The friendly critics of the book seem to suggest that desecularisation will only be seen to be happening if there is a shift in the culture, the political atmosphere, if the Christian faith returns to a place of central influence over social mores and morality. Perhaps this is what the classical sociological theory would take as evidence of its error. But I wonder if this is a measure we are interested in, a measure of the Kingdom worming its way round our neighbourhoods. When I went out to pray in the town I’m visiting at the moment, I did not expect anyone to notice. I did it in a way that would not attract the attention of anyone but God. And what would the effect of such praying be? Well, when combined with the ongoing presence of members of this congregation with the town’s young people, offering support and encouragement, accompanying them through the pitfalls of adolescence, working with families and schools to help them find themselves in a welter of competing voices, the effect could be profound, life-changing, life-stabilising, a little glimmer of God’s Kingdom. But evidence of deseculariation? I’m not so sure.
Sometimes I think the Kingdom is most present when we hardly notice it. What we notice is human community working well, the vulnerable supported, the voiceless listened to and helped to speak, and the strong learning life lessons from such as these. We see it when an alternative agenda to that espoused and expounded by the world’s elite is evidenced. But I’m not convinced that this would register even the faintest blip on the sociologists’ radar and that what does - mere assemblage of numbers, new locations, recent arrivals forming groups of their own - is not actually that important in Kingdom terms.
Which brings me to the congregation as coping mechanism. As I first heard Ledger-Lomas articulate this, I thought, ‘yeah, that’s right; and it’s not what church is for!’ ‘Coping’ is not a missional term; it is not part of the great commission of the church to go and help people cope. And it is ‘coping’ that often encourages a musical palette that is all about me and what God has done for me, and how he has helped/healed/supported/lifted/enabled (delete as appropriate) me.
But on slightly more mature reflection, I came to see that, of course, the church is a coping mechanism. It is the community of the congregation into which God has set us that does enable us to cope with the vicissitudes of living in a difficult, sometimes hostile world, where putting food on the table and paying the rent and maintaining family relationships is hard. If the congregation is not a coping mechanism, then what on earth is it?
In a book I wrote a while back called Building a Better Body, I argued that church was not about worship, not about singing and all that stuff. And I still believe that. Much of what we sing in church is execrable and people much cleverer and wittier than I have pointed this out (see Pete Ward and Nick Page). It matters what we sing in church, though that is not the point of our gathering, because music touches emotional recesses that conversation often doesn’t. So we need to sing our pain and anger as much as our joy and hope; indeed if worship song writers actually read the Psalms they claim to be emulating, their repertoire of topics would be a good deal bleaker and more earthbound than it currently is.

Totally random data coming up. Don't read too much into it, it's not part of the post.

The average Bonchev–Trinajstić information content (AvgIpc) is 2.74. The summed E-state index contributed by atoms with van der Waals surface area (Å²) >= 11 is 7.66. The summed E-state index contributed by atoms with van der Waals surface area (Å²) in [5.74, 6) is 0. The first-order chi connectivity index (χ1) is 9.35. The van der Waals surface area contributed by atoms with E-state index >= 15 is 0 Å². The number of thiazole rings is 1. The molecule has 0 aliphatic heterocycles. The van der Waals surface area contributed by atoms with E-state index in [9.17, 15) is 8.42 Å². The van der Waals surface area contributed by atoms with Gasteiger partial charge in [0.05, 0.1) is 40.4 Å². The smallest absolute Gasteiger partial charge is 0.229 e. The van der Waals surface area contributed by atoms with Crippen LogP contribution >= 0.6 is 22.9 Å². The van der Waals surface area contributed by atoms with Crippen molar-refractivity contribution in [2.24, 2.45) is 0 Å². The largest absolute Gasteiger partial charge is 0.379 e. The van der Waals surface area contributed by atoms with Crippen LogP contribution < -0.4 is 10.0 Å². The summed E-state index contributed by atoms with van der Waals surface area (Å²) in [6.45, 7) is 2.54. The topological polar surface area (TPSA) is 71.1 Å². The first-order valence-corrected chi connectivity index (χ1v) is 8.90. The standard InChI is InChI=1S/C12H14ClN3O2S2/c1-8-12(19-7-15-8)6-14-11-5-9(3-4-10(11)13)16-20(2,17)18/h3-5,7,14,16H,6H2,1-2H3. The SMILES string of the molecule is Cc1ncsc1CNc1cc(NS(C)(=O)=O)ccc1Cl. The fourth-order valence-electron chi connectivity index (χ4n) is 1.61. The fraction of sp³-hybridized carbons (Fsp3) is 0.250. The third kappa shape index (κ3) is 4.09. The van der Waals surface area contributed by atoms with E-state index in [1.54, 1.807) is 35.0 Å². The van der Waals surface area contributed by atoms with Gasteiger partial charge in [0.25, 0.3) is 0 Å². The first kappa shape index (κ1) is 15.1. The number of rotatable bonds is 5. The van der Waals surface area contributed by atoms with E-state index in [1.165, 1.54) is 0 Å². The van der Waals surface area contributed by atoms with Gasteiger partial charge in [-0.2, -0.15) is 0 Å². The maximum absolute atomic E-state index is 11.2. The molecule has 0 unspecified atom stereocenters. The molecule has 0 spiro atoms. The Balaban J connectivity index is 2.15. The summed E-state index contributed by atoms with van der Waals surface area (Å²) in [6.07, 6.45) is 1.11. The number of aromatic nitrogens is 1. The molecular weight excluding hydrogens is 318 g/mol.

Maybe music helps us to cope, reminds us of who God is and what he has done for us; and that happens as we listen to performed songs as much as as in community singing. But congregations as coping mechanisms must be much more than this. My congregation must be the place I go to with my pain and bewilderment, the bruises from standing up to the powers that be, from standing with the vulnerable, from giving voice to the mute, for sharing my goods with the destitute. My congregation needs to be the place that helps me to cope with the call of God on my life to be like Jesus which is just too hard to manage on my own. And my congregation must help me to cope with the joys of seeing an exile settled, a court case won (as I heard when writing this), a home found for a homeless family, a teenager shown that life is navigable. In telling these and other stories in and to my congregation, it affirms that what I am doing is what Jesus smiles on and that affirmation tells me that I can do the same in the coming week, that this will be my spiritual and acceptable worship (Rom 12:1).
And, of course, the church I attended on Sunday, coming to terms with the tragic death of a young person, needed to be a coping mechanism for all the people who knew him, all those who had stood with him and his mates in the dark, played games, accompanied him through the turmoil of growing up and now had to cope with his premature death. Of course, praying out on the streets or sitting together and holding their grief before God was what congregations do in these times. The church is undoubtedly a coping mechanism.
I’m not sure such congregations are signs of desecularisation - though I’m really not sure what would be - but I am sure that they are little signs of the Kingdom, tiny evidences that there are groups of people who get what Jesus is about, pockets of resistance to the way of the world, shelters for those who cannot navigate the choppy waters alone, places that rejoice when they see the light of God’s reign break on the horizon.
And it’s still murky here, a slate grey sky darkening as evening draws closer, and my friends are out accompanying young people, and I sense Jesus smiling.